195 Ramapo Valley Road, Oakland, NJ 07436 (by apointment)
Michael C. Rudolph, Esq. P.A.
THE INFORMATION NETWORK ON AGING
May will mark six years since I joined a group known as the INFORMATION NETWORK ON AGING (INOA). I want to tell you a little bit about it and what it does. Later in this message I will tell you about an exciting new program.
After I began concentrating on elder law in my practice, I found that clients would come to me for advice on matters other than the need for wills and trusts, avoidance of death taxes, asset protection planning, powers of attorney, living wills, medical powers of attorney and real estate matters. Here are some of the questions I was routinely asked:
“Can you help us convince our parent the he/she needs to be in assisted living in order to be in a safe environment where there are activities and the possibility of interaction with others?”
“Can you recommend an assisted living facility.”
“Can you help us convince our parent that it is no longer safe to remain at home, and he/she needs to be in a skilled nursing home?”
“Can you recommend a nursing home?”
“Do you know where we can find a reliable aide to stay with our parent part time/full time?” Do you know where we can find a reliable aide/nurse?”
“Can you recommend an agency?”
“Should I take out a reverse mortgage? Can you recommend a trustworthy mortgage broker?”
“Can you give me advice on my investments? Can you recommend an investment advisor?”
“My parent(s) want to live out their years at home, but it needs modifications to accommodate their disabilities. Can you recommend someone who can retrofit their house?
“What is hospice all about?”
And on and on.
Realizing that I was not trained to give the type of non-legal advice being requested, I felt an inadequacy to provide my clients with what they needed. Then, I learned of an organization, now called Information Network on Aging (INOA), and I was asked to join. Instantly, I had at my fingertips, individuals and companies, each of whom had a product or service targeted toward senior citizens. Now, when a question is asked, I can make referrals to accommodate many of the needs of my clients.
In the six years since I joined INOA, the group has morphed into an educational organization. We present free programs at churches, synagogues, public libraries, senior centers, care facilities, active adult communities and corporate offices in Passaic and Morris Counties. Our members, aside from being knowledgeable in their respective businesses and professions, are warm, friendly and articulate. We have almost 100 topics from which sponsoring organizations can choose. Some of our programs involve a presentation by a single member; others consist of a panel discussion or a resource fair. Members attend functions to answer questions even if they are not part of the official program. INOA has Resource Centers at the Wayne Y and in Succasunna.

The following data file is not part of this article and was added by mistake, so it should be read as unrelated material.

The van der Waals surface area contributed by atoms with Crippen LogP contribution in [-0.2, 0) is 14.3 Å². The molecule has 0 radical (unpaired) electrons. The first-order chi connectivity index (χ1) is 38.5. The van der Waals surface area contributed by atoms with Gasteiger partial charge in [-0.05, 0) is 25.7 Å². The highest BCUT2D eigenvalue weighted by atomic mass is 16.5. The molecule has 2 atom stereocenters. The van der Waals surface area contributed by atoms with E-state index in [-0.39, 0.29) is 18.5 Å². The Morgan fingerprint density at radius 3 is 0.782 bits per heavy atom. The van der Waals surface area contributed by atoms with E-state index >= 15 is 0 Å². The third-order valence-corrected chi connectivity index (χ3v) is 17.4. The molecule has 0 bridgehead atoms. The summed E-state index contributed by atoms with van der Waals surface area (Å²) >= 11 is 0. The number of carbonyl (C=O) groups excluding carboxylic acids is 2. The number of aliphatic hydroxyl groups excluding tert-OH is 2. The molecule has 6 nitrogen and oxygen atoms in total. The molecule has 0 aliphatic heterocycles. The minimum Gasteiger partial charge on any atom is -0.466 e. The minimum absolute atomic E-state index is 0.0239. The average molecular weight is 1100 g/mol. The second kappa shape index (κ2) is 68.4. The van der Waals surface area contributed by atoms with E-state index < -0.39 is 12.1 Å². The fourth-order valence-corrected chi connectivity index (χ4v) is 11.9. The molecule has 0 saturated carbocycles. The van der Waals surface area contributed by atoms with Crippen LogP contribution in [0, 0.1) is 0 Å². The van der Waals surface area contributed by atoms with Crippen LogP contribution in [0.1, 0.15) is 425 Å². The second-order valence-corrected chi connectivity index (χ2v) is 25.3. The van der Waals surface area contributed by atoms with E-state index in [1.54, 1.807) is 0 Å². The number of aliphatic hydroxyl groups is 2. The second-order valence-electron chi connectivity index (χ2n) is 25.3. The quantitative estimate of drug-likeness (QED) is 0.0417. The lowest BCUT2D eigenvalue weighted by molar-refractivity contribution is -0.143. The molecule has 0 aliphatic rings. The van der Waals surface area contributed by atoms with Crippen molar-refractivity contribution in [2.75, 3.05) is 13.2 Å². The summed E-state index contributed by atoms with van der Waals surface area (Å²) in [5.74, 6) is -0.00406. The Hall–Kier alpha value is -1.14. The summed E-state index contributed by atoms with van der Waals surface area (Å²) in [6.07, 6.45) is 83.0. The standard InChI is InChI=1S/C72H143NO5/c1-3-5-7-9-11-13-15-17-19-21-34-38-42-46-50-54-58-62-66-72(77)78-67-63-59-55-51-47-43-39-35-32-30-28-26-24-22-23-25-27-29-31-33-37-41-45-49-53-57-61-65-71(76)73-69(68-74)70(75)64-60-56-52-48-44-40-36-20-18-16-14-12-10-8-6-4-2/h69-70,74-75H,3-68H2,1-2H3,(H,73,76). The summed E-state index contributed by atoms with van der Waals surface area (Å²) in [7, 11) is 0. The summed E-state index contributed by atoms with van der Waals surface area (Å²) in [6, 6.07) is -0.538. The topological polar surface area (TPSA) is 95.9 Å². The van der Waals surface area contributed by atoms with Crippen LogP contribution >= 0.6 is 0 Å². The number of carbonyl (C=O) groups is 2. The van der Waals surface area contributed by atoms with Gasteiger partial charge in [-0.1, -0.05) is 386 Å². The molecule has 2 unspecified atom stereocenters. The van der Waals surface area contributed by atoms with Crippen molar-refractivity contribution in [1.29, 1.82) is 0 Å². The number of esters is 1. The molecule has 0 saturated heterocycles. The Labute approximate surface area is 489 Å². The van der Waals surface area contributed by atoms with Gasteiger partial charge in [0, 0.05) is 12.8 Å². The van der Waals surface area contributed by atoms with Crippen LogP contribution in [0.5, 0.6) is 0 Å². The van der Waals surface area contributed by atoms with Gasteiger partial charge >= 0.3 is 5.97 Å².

In about two weeks, INOA will be sponsoring a breakfast reception at the Laurelwood Arboretum in Wayne in May for local clergy. The subject will be Alzheimer’s Disease, the sixth leading cause of death in the United States, and the role that houses of worship can play in dealing with this insidious condition. The statistics about the percentage of our senior population that will suffer from dementia and require long term skilled nursing home care by 2040 is frightening. In the future, I expect to write about what needs to be done on a broad level. For now, we are hoping that our clergy will embrace a role for houses of worship to provide comfort to individuals and families affected by the many forms of dementia, or which Alzheimer’s is the largest and most well known.
INOA has its own website, which lists contact information for members. You can find it at inoaNJ.org. If you have a product or service that benefits seniors, feel free to contact INOA through its website to see if there is a slot for you.
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